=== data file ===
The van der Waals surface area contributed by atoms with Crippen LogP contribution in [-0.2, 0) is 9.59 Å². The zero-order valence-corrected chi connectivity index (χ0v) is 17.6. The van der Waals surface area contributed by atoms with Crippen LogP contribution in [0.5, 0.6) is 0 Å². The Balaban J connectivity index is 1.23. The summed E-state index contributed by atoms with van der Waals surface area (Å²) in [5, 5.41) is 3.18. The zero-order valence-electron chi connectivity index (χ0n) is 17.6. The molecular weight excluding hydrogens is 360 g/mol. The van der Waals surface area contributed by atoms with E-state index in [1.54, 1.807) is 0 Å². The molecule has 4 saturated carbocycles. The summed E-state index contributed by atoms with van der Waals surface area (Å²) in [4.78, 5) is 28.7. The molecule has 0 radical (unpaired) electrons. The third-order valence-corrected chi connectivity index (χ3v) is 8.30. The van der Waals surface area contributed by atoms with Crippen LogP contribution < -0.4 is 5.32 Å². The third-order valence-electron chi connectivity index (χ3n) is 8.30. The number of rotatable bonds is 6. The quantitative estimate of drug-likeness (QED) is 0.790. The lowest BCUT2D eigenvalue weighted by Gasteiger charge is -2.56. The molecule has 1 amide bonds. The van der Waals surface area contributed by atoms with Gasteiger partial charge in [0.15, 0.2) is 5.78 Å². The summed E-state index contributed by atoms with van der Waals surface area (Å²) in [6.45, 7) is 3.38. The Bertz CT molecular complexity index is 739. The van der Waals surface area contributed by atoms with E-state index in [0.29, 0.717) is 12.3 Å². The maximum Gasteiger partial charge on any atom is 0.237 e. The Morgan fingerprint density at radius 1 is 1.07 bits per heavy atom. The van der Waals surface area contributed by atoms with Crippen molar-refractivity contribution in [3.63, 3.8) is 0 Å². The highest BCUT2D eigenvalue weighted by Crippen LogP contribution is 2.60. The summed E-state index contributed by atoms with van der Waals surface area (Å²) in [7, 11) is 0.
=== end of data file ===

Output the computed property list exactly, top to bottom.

The van der Waals surface area contributed by atoms with Crippen LogP contribution in [-0.2, 0) is 9.59 Å². The zero-order valence-corrected chi connectivity index (χ0v) is 17.6. The van der Waals surface area contributed by atoms with Crippen LogP contribution in [0.5, 0.6) is 0 Å². The Balaban J connectivity index is 1.23. The summed E-state index contributed by atoms with van der Waals surface area (Å²) in [5, 5.41) is 3.18. The zero-order valence-electron chi connectivity index (χ0n) is 17.6. The molecular weight excluding hydrogens is 360 g/mol. The van der Waals surface area contributed by atoms with E-state index in [1.54, 1.807) is 0 Å². The molecule has 4 saturated carbocycles. The summed E-state index contributed by atoms with van der Waals surface area (Å²) in [4.78, 5) is 28.7. The molecule has 0 radical (unpaired) electrons. The third-order valence-corrected chi connectivity index (χ3v) is 8.30. The van der Waals surface area contributed by atoms with Crippen LogP contribution < -0.4 is 5.32 Å². The third-order valence-electron chi connectivity index (χ3n) is 8.30. The number of rotatable bonds is 6. The quantitative estimate of drug-likeness (QED) is 0.790. The lowest BCUT2D eigenvalue weighted by Gasteiger charge is -2.56. The molecule has 1 amide bonds. The van der Waals surface area contributed by atoms with Gasteiger partial charge in [0.15, 0.2) is 5.78 Å². The summed E-state index contributed by atoms with van der Waals surface area (Å²) in [6.45, 7) is 3.38. The Bertz CT molecular complexity index is 739. The van der Waals surface area contributed by atoms with E-state index in [0.29, 0.717) is 12.3 Å². The maximum Gasteiger partial charge on any atom is 0.237 e. The Morgan fingerprint density at radius 1 is 1.07 bits per heavy atom. The van der Waals surface area contributed by atoms with Crippen molar-refractivity contribution in [3.63, 3.8) is 0 Å². The highest BCUT2D eigenvalue weighted by Crippen LogP contribution is 2.60. The summed E-state index contributed by atoms with van der Waals surface area (Å²) in [7, 11) is 0.